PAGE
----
The thing that’s really worked for me is I have a colleague that I trust very much and it’s like, “Hey why isn’t this working as well as I think it should?” She’ll give it to me, she’ll say, “Listen you shouldn’t have done that,” or, “You’re trying to do too much,” that’s often my go-to mistake as I’m trying to get the kids to do too much stuff, if I would have just scaled back they probably would have had more success. I think adding a person into the collaborative reflective mix is definitely a good thing to do.
Tim: Yeah, I’ll agree with that completely. Also one other point, that honest thing works for any discussion you have when you’re reflecting on things, whether it’s critiques with the kids or talking to your colleagues or whatever. A lot of my kids think I’m too harsh but I’m like, “I’m just being honest about what’s going on here.” It’s helpful if you’re direct, you don’t beat around the bush you talk about what needs to change, what needs to be different. One last question before I let you get out of here. As you’re doing that reflection piece on your lesson, do you ever bring kids into that discussion? Do you want to show them like, “Hey this is why we failed, this is what I want to do differently? What do you guys think we can do differently?” Do you think that teaching about those failures, or discussing those failures with the projects is worthwhile? Is it good to bring kids into that discussion to teach them that lesson as well?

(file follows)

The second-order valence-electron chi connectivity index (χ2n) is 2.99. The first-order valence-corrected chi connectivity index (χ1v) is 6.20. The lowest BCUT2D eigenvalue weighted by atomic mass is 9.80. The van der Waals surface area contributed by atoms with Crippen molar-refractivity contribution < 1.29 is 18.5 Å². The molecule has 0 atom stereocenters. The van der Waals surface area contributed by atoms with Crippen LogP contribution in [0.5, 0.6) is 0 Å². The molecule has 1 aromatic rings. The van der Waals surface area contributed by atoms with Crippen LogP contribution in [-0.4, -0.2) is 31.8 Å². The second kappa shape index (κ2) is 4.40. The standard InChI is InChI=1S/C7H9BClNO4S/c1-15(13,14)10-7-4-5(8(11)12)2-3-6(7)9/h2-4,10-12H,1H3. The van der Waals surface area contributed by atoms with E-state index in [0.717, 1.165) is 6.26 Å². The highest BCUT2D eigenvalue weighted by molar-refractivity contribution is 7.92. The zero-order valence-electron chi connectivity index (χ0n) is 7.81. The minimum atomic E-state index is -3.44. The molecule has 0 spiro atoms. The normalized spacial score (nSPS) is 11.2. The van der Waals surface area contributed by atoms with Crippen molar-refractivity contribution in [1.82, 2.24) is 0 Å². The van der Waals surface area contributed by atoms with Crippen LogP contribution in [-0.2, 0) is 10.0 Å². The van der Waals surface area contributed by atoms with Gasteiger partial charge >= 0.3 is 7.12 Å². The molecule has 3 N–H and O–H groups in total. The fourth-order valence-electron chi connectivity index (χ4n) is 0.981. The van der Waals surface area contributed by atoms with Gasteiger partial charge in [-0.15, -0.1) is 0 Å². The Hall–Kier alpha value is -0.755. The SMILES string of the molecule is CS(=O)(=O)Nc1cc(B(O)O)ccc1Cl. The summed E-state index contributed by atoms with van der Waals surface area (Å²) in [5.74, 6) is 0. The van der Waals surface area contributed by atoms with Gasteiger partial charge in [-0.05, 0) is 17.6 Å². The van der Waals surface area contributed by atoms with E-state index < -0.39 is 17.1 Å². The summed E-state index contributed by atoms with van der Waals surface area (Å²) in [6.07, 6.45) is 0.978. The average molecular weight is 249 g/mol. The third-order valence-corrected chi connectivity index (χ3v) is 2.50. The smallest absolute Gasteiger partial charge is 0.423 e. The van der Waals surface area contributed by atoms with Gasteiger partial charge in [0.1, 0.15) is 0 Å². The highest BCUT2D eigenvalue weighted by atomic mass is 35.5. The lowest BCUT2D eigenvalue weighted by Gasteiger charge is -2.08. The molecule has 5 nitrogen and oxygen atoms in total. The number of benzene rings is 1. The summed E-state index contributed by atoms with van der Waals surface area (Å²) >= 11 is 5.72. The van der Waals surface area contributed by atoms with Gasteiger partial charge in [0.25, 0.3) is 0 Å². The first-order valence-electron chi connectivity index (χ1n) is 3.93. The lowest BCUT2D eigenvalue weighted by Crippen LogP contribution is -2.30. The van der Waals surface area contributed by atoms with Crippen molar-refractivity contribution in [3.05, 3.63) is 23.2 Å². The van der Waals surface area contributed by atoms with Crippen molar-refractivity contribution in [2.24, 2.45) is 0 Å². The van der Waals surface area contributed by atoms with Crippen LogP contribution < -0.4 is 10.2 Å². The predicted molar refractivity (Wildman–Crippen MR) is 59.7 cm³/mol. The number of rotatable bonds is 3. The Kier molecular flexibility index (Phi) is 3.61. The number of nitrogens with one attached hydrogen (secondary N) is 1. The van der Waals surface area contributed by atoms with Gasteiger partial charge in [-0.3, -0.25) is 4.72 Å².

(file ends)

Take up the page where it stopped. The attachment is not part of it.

Andrew: Totally. One of the things I enjoy on the opposite end of the spectrum of critiquing your assignments and your works and your lessons, I’ll let kids brainstorm with me like, “What do we want to do next? What haven’t we done?” If I love doing that I better enjoy doing the backend of it too, and I do. The thing that I do quite a bit is at the end of this semester I’ll ask kids, we’ll talk. What project was the best? Which one did we like the most? What was really clicking? What work did you do that was most meaningful, or the best? Then which one was that dog?
Sometimes can pick and what I think was the dog or the worst one they also agree, and then sometimes I’m shocked. I have this one project, it’s like they’re stabbing me in the heart every year when they’re like, “My least favorite project was old timey mythology,” that’s what I call it. I’m like, “No! I love that project. It’s cross-disciplinary and it’s got social studies and research and drawing.” Like, “Yeah, it’s boring.” Somehow I need to take their criticism and feedback and I need to revamp that one. I actually didn’t do it this last semester because I’m like, “All right, the people have spoken I won’t do that one then I guess.”
Tim: All right, fair enough. I’m glad to hear you’re receptive about those things.
Andrew: I am receptive, but I go home at night and cry a little bit when they break my heart like that.
Tim: All right, I’m going to leave alone so you can go home and cry right now.